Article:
I was always of the belief that a white wedding dress was meant to represent the purity and innocence of a bride. I could be forgiven for this assumption , since often it is said that a woman who’d been married previously should wear “off-white” or some other color (which I always thought was pretty ridiculous – almost like wearing a scarlet letter). It turns out, prior to the Victorian Era, the preferred color for a wedding dress was red, although it wasn’t uncommon in Europe and America to see brides in blue or green or even black. It wasn’t until the wedding of Queen Victoria and Prince Albert in 1854 that the white dress fad took off.
Queen Victoria shocked the Western world with her audacious choice of a white dress made of layers of lace. At the time, this was rarely seen. Fancy people (read: wealthy elites) began to incorporate the white dress into their nuptials, and the gown became a status statement.
Basically, white fabric was considered a luxury, given the limited means of cleaning the material at the time. To wear a white wedding dress was to make the statement that you were so overtly affluent that you could afford to don a dress that would run the risk of being ruined with the most minor of mishaps. Even so, these dresses were not commonly meant to be only worn once. It was not uncommon for a wealthy bride to make further use of her wedding dress long after her vows. In fact, Victoria herself had her wedding dress re-purposed for later wear.
But, fancy people often prefer not to be seen as audacious, even if the underlying purpose of their garment choices are meant to portray their status. In an effort to soften the perception of excess, etiquette books began to reflect that a white wedding dress was a “tradition” for brides to openly declare their purity.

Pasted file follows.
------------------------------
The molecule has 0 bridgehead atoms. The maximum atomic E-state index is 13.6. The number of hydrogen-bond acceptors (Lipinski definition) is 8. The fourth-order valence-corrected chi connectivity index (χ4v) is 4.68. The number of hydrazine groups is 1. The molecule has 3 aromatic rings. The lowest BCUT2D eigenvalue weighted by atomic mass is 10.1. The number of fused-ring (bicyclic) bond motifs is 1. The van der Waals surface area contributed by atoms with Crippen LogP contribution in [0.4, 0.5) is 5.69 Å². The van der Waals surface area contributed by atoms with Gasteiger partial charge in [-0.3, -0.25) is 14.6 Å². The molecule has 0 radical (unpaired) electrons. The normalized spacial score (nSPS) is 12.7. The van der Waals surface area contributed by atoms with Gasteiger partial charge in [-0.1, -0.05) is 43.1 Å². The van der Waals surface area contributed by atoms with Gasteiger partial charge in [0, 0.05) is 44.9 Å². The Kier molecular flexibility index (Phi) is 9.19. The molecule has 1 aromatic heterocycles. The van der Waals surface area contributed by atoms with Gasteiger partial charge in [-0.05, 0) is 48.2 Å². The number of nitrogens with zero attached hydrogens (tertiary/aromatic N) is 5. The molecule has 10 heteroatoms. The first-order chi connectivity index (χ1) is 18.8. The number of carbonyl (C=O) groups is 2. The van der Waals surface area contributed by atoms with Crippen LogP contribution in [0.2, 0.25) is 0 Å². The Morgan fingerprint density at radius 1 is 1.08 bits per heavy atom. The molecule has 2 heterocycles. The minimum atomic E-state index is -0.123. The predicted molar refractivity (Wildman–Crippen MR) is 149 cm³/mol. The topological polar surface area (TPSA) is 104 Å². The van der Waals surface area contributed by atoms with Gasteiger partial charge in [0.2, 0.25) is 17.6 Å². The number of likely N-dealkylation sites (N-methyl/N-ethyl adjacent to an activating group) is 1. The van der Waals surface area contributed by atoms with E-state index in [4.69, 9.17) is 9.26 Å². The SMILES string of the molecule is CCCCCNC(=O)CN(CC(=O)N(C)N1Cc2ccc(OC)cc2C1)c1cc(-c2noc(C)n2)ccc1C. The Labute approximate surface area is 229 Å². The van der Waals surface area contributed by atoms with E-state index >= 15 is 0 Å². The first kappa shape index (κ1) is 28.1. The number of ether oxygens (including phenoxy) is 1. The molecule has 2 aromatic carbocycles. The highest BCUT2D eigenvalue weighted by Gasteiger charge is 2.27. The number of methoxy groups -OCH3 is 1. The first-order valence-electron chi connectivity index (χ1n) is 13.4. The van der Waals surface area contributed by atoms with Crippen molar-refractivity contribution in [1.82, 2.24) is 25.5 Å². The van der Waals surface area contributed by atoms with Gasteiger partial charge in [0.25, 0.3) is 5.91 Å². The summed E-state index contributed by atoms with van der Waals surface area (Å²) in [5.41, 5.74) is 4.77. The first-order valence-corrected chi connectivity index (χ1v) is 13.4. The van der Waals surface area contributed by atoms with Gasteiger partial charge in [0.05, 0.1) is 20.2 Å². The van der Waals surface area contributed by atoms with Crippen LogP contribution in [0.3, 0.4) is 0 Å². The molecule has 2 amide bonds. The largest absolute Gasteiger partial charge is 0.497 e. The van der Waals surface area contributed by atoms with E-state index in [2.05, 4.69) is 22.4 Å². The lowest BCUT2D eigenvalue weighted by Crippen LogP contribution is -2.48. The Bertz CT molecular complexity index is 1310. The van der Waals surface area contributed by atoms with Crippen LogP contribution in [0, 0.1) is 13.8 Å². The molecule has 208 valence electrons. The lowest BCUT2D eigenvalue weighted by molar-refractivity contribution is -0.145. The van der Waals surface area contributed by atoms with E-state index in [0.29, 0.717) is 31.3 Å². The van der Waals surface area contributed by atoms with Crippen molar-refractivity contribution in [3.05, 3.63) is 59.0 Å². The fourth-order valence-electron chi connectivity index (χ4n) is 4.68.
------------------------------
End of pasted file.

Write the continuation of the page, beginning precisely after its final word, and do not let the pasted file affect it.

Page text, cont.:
Flying much further back in time, I thought it might be interesting to consider what weddings were like during Biblical times. It turns out, these ancient marriages bore little resemblance to what we consider a sacred ceremony today.
In the ancient Near East, the search for true love wasn’t really a factor. Most marriages were arranged by families, rather like a business contract. In fact, ancient Israelites engaged in a b’rith (marriage covenant) which consisted of a lot of legalities and “paperwork” for families to sort out. The b’rith was part of civil law, so these legal documents and contracts could not be avoided. Once the deal was struck, the couple was betrothed.
Betrothal was very different than modern engagement. It was taken quite seriously. Today we often hear about broken engagements postponed weddings, but in those days, betrothal was almost as good as married. The couple would be seen as bound to one another, and serious ramifications would be in order if either party decided to back out. This is probably why such extensive contracts were drawn up prior to the official betrothal. There was also the matter of a dowry, which in those times literally was seen in the eyes of the law as the “purchasing of a virgin”. Later, to make things a little more fair, Israelite men would present their future wife with a gold ring and pronounce, “See by this token thou art set apart unto me, according to the law of Moses and of Israel.” Since the families had gone to great lengths to make the betrothal happen and often the betrothed couple were kept separate, generally the engagement didn’t last long before the wedding festivities commenced. That is, unless the bride was not of age yet to marry, or the groom had contracted to work for a certain amount of time prior to the actual marriage. We see that in Genesis 24, when Isaac becomes betrothed to Rebekah, it happens rather quickly, but in Genesis 29, Jacob’s betrothal is complete after contracting to work seven years for his bride’s father. Of course, Jacob loved Rachel and presumed that is who he was to marry, but Rachel’s father Laban pulled the old switcheroo on Jacob after those seven years and presented his daughter Leah instead. In the end, Jacob got both gals. Anyway….